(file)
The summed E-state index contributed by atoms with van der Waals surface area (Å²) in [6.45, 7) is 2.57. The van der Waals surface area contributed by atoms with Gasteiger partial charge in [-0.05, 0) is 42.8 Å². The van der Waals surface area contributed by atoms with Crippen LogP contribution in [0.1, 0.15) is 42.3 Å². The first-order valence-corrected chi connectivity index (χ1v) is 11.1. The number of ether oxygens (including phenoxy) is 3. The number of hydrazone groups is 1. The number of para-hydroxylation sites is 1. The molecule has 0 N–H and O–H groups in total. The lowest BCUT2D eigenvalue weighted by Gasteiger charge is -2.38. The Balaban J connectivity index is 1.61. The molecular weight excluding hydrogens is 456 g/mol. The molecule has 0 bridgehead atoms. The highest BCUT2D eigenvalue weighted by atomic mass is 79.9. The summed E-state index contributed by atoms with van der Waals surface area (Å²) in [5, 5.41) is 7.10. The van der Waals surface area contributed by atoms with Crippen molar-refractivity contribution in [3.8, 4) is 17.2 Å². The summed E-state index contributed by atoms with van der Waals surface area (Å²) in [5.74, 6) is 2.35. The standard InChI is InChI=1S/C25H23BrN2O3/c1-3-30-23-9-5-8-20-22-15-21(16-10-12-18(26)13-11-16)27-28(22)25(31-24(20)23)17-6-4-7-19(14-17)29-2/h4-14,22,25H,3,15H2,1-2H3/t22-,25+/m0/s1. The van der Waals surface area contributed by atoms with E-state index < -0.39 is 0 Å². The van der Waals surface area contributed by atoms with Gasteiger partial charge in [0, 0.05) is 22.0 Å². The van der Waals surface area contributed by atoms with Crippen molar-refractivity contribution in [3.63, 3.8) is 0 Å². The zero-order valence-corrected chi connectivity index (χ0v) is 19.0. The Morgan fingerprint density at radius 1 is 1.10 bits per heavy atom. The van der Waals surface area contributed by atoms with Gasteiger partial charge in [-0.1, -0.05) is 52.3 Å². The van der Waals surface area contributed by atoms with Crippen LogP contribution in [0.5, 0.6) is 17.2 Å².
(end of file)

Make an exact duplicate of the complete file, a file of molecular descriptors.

The summed E-state index contributed by atoms with van der Waals surface area (Å²) in [6.45, 7) is 2.57. The van der Waals surface area contributed by atoms with Gasteiger partial charge in [-0.05, 0) is 42.8 Å². The van der Waals surface area contributed by atoms with Crippen LogP contribution in [0.1, 0.15) is 42.3 Å². The first-order valence-corrected chi connectivity index (χ1v) is 11.1. The number of ether oxygens (including phenoxy) is 3. The number of hydrazone groups is 1. The number of para-hydroxylation sites is 1. The molecule has 0 N–H and O–H groups in total. The lowest BCUT2D eigenvalue weighted by Gasteiger charge is -2.38. The Balaban J connectivity index is 1.61. The molecular weight excluding hydrogens is 456 g/mol. The molecule has 0 bridgehead atoms. The highest BCUT2D eigenvalue weighted by atomic mass is 79.9. The summed E-state index contributed by atoms with van der Waals surface area (Å²) in [5, 5.41) is 7.10. The van der Waals surface area contributed by atoms with Crippen molar-refractivity contribution in [3.8, 4) is 17.2 Å². The summed E-state index contributed by atoms with van der Waals surface area (Å²) in [5.74, 6) is 2.35. The standard InChI is InChI=1S/C25H23BrN2O3/c1-3-30-23-9-5-8-20-22-15-21(16-10-12-18(26)13-11-16)27-28(22)25(31-24(20)23)17-6-4-7-19(14-17)29-2/h4-14,22,25H,3,15H2,1-2H3/t22-,25+/m0/s1. The van der Waals surface area contributed by atoms with E-state index < -0.39 is 0 Å². The van der Waals surface area contributed by atoms with Gasteiger partial charge in [0, 0.05) is 22.0 Å². The van der Waals surface area contributed by atoms with Crippen molar-refractivity contribution in [3.63, 3.8) is 0 Å². The zero-order valence-corrected chi connectivity index (χ0v) is 19.0. The Morgan fingerprint density at radius 1 is 1.10 bits per heavy atom. The van der Waals surface area contributed by atoms with Gasteiger partial charge in [-0.1, -0.05) is 52.3 Å². The van der Waals surface area contributed by atoms with Crippen LogP contribution in [0.5, 0.6) is 17.2 Å².